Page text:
One sticking point in Magic Bridge was the Locust View Heights neighborhood. City staff proposed changing Locust View Heights’ land-use designation from low-density residential to mixed-use residential, allowing for the city and relevant stakeholders “to address service issues, to improve connectivity and to provide new opportunities to capitalize on synergies with healthcare related education and employment,” said a staff report on the comprehensive plan.
Residents of Locust View Heights said they opposed the mixed-use designation at the Nov. 19 public hearing. Locust View Heights is a unique neighborhood that should be preserved, said David Claiborne, a lawyer who spoke at the hearing on behalf of the residents.
“It gives an opportunity for those that enjoy open space in their living area, fresh air, quiet, low traffic and a place where they can have larger animals,” he said. “There’s multi-generation families in the neighborhood, and it’s a neighborhood with a character that provides habitat and buffer between the freeway and more dense development.”
City council members sided with the planners. Council President Joe Borton said a mixed-use designation is the best long-term planning tool for the neighborhood.
“It might be 50 years before any of these properties ever stop being low-density residential, but when that day comes that these properties make their choice to sell and develop, I think their choice will be best fit with a mixed-use neighborhood (designation) in the (comprehensive) plan,” Borton said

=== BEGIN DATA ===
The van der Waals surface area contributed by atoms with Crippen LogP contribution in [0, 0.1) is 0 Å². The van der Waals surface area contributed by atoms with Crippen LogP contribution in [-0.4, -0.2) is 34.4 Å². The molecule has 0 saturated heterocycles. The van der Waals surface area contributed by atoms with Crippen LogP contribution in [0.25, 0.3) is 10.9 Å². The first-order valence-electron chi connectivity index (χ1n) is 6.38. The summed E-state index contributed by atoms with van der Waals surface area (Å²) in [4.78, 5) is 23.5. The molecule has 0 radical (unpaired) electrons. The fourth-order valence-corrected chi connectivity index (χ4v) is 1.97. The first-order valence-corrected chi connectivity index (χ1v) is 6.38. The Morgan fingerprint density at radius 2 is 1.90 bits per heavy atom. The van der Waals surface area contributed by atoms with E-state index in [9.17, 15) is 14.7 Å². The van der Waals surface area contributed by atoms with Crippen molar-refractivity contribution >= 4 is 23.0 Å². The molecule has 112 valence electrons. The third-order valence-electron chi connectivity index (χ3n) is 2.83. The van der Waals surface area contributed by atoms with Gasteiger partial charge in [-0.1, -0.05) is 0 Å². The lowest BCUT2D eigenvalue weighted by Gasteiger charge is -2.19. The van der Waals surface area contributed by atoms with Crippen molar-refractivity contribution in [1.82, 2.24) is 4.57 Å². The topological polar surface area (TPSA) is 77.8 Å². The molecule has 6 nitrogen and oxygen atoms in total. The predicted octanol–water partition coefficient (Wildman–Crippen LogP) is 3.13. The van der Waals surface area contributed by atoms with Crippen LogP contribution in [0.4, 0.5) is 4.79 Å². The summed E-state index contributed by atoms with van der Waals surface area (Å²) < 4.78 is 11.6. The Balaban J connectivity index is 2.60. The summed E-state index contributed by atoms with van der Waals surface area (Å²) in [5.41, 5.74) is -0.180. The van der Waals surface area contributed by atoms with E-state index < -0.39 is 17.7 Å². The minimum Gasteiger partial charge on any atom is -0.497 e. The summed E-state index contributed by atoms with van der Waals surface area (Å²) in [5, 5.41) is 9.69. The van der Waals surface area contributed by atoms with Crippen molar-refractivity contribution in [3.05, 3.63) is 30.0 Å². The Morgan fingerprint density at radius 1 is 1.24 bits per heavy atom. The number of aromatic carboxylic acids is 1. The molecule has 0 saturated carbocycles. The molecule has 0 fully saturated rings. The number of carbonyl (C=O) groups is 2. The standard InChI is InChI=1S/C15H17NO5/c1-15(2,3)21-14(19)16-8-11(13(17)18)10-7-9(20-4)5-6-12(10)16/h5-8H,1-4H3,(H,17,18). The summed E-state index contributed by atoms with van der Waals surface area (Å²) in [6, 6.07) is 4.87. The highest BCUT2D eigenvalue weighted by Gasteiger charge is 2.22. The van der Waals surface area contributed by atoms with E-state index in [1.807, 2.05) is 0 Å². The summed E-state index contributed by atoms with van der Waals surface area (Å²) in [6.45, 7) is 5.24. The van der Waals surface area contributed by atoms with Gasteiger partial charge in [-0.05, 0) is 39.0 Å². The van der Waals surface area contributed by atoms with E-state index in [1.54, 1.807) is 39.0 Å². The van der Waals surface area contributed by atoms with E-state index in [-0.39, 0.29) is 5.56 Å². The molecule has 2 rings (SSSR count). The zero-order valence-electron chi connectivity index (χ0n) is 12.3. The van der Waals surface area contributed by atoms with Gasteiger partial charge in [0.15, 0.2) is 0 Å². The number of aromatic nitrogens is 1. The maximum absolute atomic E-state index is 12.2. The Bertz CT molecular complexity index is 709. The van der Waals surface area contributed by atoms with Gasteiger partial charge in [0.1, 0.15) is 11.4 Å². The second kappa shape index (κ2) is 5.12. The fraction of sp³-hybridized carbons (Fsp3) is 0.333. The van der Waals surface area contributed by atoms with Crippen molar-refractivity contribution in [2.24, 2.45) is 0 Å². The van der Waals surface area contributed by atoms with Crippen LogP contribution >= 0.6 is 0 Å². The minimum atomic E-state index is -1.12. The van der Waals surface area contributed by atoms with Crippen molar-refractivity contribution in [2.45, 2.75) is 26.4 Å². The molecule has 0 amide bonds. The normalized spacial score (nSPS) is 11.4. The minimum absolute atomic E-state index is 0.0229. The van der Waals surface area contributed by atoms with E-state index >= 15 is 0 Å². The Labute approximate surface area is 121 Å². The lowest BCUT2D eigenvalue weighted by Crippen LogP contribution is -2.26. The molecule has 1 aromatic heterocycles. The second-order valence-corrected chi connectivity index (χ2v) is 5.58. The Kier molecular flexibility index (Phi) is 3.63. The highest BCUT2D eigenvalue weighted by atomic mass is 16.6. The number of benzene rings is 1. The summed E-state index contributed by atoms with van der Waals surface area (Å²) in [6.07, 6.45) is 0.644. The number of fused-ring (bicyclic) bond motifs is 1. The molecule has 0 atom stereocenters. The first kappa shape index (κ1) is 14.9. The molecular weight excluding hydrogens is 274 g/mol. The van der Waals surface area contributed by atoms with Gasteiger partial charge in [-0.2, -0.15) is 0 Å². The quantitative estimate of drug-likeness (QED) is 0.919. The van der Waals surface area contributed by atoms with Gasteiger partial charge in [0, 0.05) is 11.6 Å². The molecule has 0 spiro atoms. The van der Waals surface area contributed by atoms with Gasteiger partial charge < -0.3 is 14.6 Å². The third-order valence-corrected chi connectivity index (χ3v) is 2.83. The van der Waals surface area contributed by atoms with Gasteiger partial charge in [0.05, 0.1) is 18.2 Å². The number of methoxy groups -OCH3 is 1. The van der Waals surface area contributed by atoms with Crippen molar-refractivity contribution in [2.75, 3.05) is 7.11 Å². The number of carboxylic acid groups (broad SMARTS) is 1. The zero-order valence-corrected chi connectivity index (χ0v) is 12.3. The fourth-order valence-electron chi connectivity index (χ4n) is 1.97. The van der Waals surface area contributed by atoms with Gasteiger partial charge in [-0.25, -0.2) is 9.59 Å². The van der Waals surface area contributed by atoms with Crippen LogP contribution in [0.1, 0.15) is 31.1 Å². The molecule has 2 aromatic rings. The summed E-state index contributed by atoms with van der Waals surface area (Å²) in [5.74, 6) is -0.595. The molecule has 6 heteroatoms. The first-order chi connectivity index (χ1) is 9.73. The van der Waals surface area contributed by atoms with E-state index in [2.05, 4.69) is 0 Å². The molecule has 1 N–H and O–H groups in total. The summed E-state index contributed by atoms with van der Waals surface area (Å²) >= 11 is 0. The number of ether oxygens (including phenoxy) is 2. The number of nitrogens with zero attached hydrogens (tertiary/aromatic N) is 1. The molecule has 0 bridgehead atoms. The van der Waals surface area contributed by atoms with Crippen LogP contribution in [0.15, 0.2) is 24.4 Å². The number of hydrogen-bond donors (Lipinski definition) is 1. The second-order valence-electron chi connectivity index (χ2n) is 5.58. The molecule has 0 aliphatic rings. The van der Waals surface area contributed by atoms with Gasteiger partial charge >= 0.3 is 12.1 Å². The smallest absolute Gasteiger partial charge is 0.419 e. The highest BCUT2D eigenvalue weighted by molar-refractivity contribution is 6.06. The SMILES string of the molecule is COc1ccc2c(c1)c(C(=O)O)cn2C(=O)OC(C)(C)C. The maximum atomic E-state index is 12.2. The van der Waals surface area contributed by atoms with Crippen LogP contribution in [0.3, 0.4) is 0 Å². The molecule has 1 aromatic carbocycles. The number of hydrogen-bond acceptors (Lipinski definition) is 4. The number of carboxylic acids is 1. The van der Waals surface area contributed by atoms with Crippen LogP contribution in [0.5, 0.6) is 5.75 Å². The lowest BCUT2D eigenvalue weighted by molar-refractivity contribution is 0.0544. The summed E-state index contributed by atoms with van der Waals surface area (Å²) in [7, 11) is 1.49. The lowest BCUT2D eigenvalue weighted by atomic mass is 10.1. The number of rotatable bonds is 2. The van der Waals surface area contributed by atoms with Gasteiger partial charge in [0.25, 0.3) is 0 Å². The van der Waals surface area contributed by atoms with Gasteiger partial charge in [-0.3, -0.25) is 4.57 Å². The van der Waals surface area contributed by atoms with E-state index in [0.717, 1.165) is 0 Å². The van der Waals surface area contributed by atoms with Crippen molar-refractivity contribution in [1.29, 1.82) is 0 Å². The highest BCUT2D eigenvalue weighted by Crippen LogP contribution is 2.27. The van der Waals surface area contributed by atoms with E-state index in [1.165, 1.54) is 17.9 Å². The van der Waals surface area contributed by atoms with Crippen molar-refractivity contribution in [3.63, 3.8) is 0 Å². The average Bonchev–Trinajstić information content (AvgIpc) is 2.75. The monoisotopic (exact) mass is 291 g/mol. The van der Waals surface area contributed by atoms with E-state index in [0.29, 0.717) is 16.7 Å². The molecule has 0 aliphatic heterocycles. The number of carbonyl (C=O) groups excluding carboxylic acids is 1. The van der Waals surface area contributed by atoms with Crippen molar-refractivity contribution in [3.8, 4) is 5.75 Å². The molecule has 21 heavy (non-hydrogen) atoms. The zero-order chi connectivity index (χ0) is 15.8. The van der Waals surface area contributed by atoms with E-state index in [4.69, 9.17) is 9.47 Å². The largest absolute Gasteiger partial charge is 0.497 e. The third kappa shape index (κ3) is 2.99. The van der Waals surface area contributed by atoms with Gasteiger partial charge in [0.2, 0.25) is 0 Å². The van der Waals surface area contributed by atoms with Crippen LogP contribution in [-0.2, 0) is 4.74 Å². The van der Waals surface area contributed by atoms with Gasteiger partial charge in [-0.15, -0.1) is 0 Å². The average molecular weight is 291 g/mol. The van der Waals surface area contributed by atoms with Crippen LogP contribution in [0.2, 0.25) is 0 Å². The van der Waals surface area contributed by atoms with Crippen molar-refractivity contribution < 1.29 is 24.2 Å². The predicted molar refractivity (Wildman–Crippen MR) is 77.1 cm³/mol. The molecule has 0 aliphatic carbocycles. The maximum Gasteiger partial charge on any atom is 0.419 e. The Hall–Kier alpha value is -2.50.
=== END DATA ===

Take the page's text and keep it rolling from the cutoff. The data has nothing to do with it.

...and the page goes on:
Councilman Treg Bernt said Locust View Heights residents have been confused about what the mixed-use designation means.
“There’s been a lot of … emails that we’ve received talking about streets going down the middle of this development or people being forced out of their homes in order for development to occur, and … that couldn’t be further from the truth,” Bernt said. “If you guys choose not to sell your homes, then you can live there for as long as you want. Even if a private developer wants to come in and change it, if you don’t want to sell, you don’t have to sell.”
In the Black Cat/Cherry Railroad Corridor, city staff hopes to change a substantial portion of the area from low-density residential to industrial use. City planning staff recommend a general industrial land-use designation from the railroad tracks north about a half-mile and east of McDermott to West Pine Lane.
The area is home to rural estates and small farms. Eighty-one residents signed a petition opposing the general industrial designation.
Council members chose to compromise by shrinking the proposed industrial area by about half. The industrial-use area will be north of the railroad tracks and east of McDermott to the Purdam Gulch Drain.
The council plans to host another public hearing on the comprehensive plan at 4:30 p.m. Dec. 17. The council may vote on a resolution to approve the plan, as well.